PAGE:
US President Donald Trump has few fans in Germany, but one of them is Roger Miesen. Sitting on the management board of RWE Power, a division of the German energy giant that does business in combustibles, Mr. Miesen was likely pleased to see the US pull out of the Paris Climate Accord.
The evening Mr. Trump announced it, the executive spoke at an event in Berlin. He told the audience that according to his calculations, gas emissions would not reduce even if all German lignite fired power plants shut down. The price for carbon credits, allowances purchased by industrial companies for every ton of CO2 they emit, would fall drastically. Companies outside Germany would just snap them up, and as much greenhouse gas would be sent into the atmosphere as ever.
Germany’s leading the global charge against the president’s landmark decision, and rightfully so – the country has vowed to generate 80 percent of its electricity from renewables by 2050 in what’s known as the Energiewende, or energy transition. But despite the country’s largely successful climate and anti-nuclear movements, there are still plenty of influential Germans who don’t agree with going so green.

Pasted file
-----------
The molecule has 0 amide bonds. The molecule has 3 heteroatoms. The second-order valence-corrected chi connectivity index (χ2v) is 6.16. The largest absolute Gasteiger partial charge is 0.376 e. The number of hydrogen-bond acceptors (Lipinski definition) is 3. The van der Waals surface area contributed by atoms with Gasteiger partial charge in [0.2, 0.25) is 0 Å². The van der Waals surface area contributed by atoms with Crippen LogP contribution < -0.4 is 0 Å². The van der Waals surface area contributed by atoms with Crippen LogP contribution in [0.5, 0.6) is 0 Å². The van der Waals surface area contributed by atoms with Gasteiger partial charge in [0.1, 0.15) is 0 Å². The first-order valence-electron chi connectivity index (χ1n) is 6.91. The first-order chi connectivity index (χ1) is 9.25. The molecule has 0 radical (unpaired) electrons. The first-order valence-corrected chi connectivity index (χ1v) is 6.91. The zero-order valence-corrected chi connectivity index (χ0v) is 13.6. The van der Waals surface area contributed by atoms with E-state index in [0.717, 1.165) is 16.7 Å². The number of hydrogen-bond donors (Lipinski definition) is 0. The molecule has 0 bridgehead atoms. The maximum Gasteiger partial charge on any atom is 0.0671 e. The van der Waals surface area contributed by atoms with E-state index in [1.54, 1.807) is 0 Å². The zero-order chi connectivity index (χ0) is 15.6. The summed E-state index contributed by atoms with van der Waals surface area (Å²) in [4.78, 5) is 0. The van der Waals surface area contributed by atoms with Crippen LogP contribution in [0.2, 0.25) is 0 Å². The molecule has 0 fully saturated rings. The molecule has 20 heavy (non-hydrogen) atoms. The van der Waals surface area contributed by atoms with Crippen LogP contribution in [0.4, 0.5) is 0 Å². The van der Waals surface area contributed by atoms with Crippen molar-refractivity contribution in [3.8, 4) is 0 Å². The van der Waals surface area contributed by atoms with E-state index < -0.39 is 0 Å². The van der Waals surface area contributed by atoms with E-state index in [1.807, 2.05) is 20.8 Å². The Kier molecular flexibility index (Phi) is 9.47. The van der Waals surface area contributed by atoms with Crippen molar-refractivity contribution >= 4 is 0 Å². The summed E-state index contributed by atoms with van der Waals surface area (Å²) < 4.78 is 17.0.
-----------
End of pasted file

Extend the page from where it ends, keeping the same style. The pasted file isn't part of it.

Today more than 40 percent of German electricity is generated by coal-fired power plants. As renewables have brought down the wholesale price of electricity, coal has come to replace gas as the fossil fuel of choice, as providers seek out profits. In turn, the fossil fuels lobby is obviously worried about losing its money-making machinery.